Friday, May 27, 2005

A Glimpse of Another Jerusalem

Yesterday, Sara and I went with a Druze friend of ours to Salah a'Din street in search of some Arabic literature. Sara and I have been to a number of small villages in the North of Israel in search of books, but I found my trip into East Jerusalem somewhat different. What struck me first was how nice East Jerusalem looked. Far from looking like a town under military lockdown, it had fancy stone paved streets and sidewalks (unlike the horrible asphalt sidewalks of West Jerusalem) and the buildings were all beautiful and in excellent condition. There was a lot of construction and the new buildings promised to add even more elegance to the neighborhood.

What I noticed next was how many Palestinian flags there were and how many signs and posters against Israel. The signs of Arab resistance to Israel were far more plentiful in East Jerusalem than in any Northern village we had been to. While we were there someone was shouting his support for the Al-Aksa Martyrs and we had to be careful to avoid speaking in Hebrew.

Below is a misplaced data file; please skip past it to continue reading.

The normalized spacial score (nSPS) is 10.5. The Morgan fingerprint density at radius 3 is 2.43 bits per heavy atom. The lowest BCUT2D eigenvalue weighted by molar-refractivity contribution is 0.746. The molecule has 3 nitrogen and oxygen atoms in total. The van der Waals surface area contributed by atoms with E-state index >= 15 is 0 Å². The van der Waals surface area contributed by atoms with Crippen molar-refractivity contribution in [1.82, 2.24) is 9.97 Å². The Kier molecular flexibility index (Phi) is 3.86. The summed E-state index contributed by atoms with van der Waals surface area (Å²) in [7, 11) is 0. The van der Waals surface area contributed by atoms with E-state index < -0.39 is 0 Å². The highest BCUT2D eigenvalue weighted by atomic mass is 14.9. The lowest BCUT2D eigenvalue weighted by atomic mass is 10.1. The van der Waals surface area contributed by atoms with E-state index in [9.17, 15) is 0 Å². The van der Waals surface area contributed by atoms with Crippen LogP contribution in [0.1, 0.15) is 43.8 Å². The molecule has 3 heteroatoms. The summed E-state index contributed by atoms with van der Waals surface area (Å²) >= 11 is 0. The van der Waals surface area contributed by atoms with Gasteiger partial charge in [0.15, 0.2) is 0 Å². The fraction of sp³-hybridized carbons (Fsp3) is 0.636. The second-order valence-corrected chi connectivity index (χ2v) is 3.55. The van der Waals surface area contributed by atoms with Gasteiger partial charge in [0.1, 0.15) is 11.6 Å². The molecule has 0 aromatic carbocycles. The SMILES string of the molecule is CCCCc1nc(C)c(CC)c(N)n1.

The bookstores were a great disappointment. Apparently, philosophy has gone out of style among the Arabs here and the closest thing we were able to find was a sort of encyclopedia of the important religious thinkers (which included no texts). While at the bookstores, I scouted out the collections of books in English. Since the Arabs of East Jerusalem have a lot of foreign visitors, they sell many books in English. I figured that these books may be able to give me an idea of how these Arab Jerusalemites wish themselves to be seen. The only book I saw on Palestinian culture was a short Palestinian cookbook. Every other English book was about the intifada or their suffering. I did not see a single book on architecture, art, music, etc.

On the whole I found the trip slightly nerve wracking and when I got home to my apartment (which is about five minutes away from Salah a'Din) I had a nice glass of Ouzo and returned to my study of epistemology.

Writing from Jerusalem,


1 comment:

Zev said...

It is funny that wealth breeds strife and struggle. In the French Revolution it were the Sans Culotte that were the most viscious and violent towards the aristocracy. The S.C. were not peasants but rather workers and shop owners--the people Marx later says that would fall into the proletariat. Poor people don't have the time to resist occupation.